No I’m not talking about becoming a “developer” like Bill Gates, or Mark Zuckerberg, or even someone less “famous” like Linus Torvald or Anders Hejlsberg. Man, I’d give up many things to become one of those. To become such successful developers, you must be extremely talented, extremely determined, and of course, a sizable amount of luck. I’m talking about an average human being, trying to become a person who can enjoy his work (and hopefully, provide his family with that work). 

Somebody might think, it’s easy to be a developer today. Most problems can be found on the internet – by searching Google, or asking questions on sites such as StackOverflow. Some might even jokingly define “programming = copy and paste answer from StackOverflow”, but we all know that, it takes more than that.

I’ve been trying to answer that question. I’m not a great developer by any mean. A decent, at most (My boss has been saying that I’m doing a very good job, I truly hope he’s not just being nice). It’s been 14 years since I get into programming, 10 years since I made the final decision to be a programmer, when I chose the faculty at my university  and 6 years since I began my professional career as a developer. It’s been all natural to me – what does it take to be a decent developer?

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Don’t be that developer

It’s never been easier to be a developer. With the availability of Internet these days, for almost anywhere, anytime, it’s just few clicks away to find the answer of your question. With proper keywords, especially when you have an error message, Google can lead you to the answer within a fraction of second – mostly StackOverflow, or some other websites/blogs that the people have already answered it.

If you want a more specific question where you can’t find an answer to, you can simply ask. It’s free. The days of Expert-sexchange are long gone. People around the world are willing to help you, without knowing who you are – they jump into your question, read it, guess it, understand it, ask something to clarify, think about a solution, possibly try it, post it to you.

They spend time, their precious time, to make your life, just a little easier.

And they don’t charge you a penny. Perhaps they like solving problems. Perhaps they like helping people. Perhaps they like the reputation count in SO. But in the end of the day, you don’t have to spend a bunch of money a professional consultant would cost you.

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Why don’t I reply to your recruitment emails?

This post is about a (I hope) small portion of recruiters. If you have never sent an email like this, congratulations, I think you can consider yourself as a professional recruiter. If you did, might be you can changed the way you communicate with candidates to be more effective? I don’t want to burn any bridge here – I have high respects for recruiters, who are working hard to connect companies with potential employees, making the world a better place.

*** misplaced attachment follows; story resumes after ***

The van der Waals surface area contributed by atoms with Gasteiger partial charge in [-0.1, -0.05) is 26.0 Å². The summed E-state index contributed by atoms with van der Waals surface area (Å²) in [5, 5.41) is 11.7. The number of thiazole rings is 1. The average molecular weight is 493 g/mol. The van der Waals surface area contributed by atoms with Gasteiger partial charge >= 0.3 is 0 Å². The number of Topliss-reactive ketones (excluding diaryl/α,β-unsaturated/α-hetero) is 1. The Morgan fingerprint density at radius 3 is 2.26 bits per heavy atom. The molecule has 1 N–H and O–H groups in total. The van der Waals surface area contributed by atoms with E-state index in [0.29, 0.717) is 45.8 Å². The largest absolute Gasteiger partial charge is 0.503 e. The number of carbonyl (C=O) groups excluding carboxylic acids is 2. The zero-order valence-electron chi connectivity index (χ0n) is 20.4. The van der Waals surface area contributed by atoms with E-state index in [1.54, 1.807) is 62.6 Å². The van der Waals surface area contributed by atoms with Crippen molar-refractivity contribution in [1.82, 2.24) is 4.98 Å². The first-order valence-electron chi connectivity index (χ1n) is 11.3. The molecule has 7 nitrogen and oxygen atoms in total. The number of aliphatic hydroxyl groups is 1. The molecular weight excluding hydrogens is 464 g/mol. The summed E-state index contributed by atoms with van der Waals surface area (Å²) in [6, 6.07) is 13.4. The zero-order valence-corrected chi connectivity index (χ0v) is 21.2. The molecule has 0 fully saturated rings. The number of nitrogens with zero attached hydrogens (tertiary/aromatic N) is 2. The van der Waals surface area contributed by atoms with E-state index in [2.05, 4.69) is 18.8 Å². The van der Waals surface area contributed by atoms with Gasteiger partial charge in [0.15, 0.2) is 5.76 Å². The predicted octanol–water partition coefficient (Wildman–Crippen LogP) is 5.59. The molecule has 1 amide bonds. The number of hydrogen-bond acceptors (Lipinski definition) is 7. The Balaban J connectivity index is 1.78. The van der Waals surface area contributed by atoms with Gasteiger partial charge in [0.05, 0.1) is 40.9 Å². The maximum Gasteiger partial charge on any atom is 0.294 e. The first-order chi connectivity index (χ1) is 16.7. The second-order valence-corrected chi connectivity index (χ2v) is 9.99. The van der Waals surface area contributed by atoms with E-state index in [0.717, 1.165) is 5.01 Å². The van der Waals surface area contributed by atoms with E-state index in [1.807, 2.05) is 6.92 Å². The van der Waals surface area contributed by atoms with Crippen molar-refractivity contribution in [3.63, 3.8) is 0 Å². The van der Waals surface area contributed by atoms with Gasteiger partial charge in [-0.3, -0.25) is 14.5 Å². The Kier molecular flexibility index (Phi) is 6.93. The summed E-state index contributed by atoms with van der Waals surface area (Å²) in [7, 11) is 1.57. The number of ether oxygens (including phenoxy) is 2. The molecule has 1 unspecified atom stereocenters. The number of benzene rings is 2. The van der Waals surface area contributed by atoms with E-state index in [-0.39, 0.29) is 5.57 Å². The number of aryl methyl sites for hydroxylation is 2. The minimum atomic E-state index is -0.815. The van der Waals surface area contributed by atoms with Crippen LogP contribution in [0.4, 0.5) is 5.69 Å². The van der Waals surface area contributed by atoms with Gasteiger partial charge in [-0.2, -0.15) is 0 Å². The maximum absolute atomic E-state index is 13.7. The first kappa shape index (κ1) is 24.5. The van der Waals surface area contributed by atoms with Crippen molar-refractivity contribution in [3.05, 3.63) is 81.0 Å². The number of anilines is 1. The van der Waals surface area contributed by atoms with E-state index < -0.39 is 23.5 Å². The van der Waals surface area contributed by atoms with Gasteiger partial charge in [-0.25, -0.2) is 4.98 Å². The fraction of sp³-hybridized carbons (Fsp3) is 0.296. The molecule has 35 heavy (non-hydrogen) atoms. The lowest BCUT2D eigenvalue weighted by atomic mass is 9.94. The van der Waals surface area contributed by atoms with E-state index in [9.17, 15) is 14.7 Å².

Most of the recruiters I’ve had chances to work with are great specialists and it’s been a pleasure working with them, even that I have to turn down all of the offers because I don’t want to change jobs now (While I’m not seeking for new job at the moment – have I ever mentioned that I have a great team at Episerver? – I think it’s not harmful to build up a network, just in case). However, there were times I feel annoyed when I receive a recruitment email. Initially, I would kindly reply to that email, saying I’m not interested in the positions. Later, I simply delete those emails. And I even marked some as spams.

It should not have to come to that end.

Why?

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Joel test scores are (somewhat) outdated – you should ask something else

Joel test scores are widely accepted as the “12 golden checks” for interviewee to ask interviewer during an interview. They were originated by Joel Spolsky – and his blog was famous among developers, they were quite well-known – and have been popularized even more with StackOverflow (where Joel Spolsky is one of the founders). StackOverflow Jobs even have a check list for recruiters when they post their job vacancies. Here’s the list:

  • Do you use source control?
  • Can you make a build in one step?
  • Do you make daily builds?
  • Do you have a bug database?
  • Do you fix bugs before writing new code?
  • Do you have an up-to-date schedule?
  • Do you have a spec?
  • Do programmers have quiet working conditions?
  • Do you use the best tools money can buy?
  • Do you have testers?
  • Do new candidates write code during their interview?
  • Do you do hallway usability testing?

The list served its purposes for a long time – and I can say it, to a point – contributed to software industry. When developers are aware of such things, companies need to adapt to attract talents – resulting in better work environments and processes (again, there are companies which do that well before the list, and there are companies do not care about it at all).